In addition to Walmart, a Burlington Coat Factory store that had gone into the old Loveman’s/Pizitz location also shut down, leaving Western Hills Mall without a major anchor store. A charity thrift store operates in the former Sears building. Home Depot, located on a hill off Interstate 20/59 and below a vacant U.S. Steel administration building, is now the only large retailer left in Fairfield.
The city’s tax receipts took another hit last year when a tornado damaged or destroyed several stores near the closed Walmart. Express Oil Change, KFC and an ABC state liquor store were all closed for repairs for several months. All three have since reopened. Western Hills Mall also made headlines in February when two groups of men engaged in a shootout outside the mall in broad daylight. Anthony Alberigi, the mall manager, was caught in the crossfire and killed.
Shortly after Walmart’s closing, Fairfield voters turned away all but one of six members of the City Council, most of whom had engaged in very public feuds with then-Mayor Kenneth Coachman, who did not seek re-election. May, the son of a former Bessemer mayor, was thrust into a role of trying to fix the city’s problems, many of which are rooted in a lack of money in city coffers. Since then, he has also found himself in a battle with the new council, which has attempted to strip May of much of his mayoral powers.
Still, he’s trying to fill some of those big, empty spaces left by retailers that left town. So far, he has a commitment to open a climate-controlled mini-storage facility in the former Kmart building, which was last used for electronic bingo and a flea market. And he’s hoping to fill the empty Walmart building with something that isn’t available elsewhere in the metro area, such as a Kroger supermarket. That company had a major presence in Birmingham in the 1960s but left because it couldn’t compete with the then-dominant local Bruno’s chain.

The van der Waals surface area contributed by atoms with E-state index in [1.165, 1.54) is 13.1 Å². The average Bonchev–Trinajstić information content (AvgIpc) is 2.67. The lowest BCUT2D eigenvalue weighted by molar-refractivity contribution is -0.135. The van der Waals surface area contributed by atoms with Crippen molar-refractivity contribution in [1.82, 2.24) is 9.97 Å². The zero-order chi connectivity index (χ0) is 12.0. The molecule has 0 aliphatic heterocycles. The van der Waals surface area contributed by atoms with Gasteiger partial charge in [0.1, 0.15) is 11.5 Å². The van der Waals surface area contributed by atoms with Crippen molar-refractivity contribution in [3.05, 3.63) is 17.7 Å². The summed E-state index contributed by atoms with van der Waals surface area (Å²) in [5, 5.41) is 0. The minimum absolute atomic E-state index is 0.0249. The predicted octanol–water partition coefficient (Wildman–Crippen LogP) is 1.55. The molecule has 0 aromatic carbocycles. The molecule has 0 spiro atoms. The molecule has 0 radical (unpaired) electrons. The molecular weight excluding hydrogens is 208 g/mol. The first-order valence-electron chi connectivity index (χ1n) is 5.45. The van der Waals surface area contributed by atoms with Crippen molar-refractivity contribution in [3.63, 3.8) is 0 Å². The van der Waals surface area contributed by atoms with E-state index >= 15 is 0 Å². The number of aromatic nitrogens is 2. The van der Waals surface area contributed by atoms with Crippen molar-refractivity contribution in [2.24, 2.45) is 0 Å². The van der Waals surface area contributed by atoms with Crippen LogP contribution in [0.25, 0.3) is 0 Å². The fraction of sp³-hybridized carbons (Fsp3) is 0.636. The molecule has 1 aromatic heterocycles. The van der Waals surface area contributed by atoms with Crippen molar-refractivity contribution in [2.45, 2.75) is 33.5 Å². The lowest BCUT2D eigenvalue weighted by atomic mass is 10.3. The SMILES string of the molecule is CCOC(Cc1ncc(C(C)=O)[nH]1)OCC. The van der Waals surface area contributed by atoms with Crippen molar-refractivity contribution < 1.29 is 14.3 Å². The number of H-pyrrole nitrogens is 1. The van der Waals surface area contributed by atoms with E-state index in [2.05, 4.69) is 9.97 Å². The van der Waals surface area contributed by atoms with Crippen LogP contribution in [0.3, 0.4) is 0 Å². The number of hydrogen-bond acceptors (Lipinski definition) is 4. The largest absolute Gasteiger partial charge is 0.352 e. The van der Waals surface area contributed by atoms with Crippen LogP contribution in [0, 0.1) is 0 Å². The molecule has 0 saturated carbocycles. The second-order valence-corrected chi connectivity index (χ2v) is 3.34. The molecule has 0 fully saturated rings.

“We’ve got people who have told us they are interested in coming, if we can just keep ourselves out of the headlines,” May said.
While Walmart stores provide the sales tax revenues that fuel many Alabama city budgets, they also can bring their share of problems.
Their popularity with shoppers sometimes comes at the expense of existing businesses in a community.
“When Walmart left, they left an economic sinkhole,” May said. “They came, they soaked up all the money from surrounding competitors with more product, lower price and a central location … . They even killed off some of the smaller businesses. Once they got all the money soaked up, they up and take it next door to the city of Hueytown.”
May added that he hopes that a new large retailer will help attract small and medium-sized stores to build a foundation, “so that we don’t have this happen again.”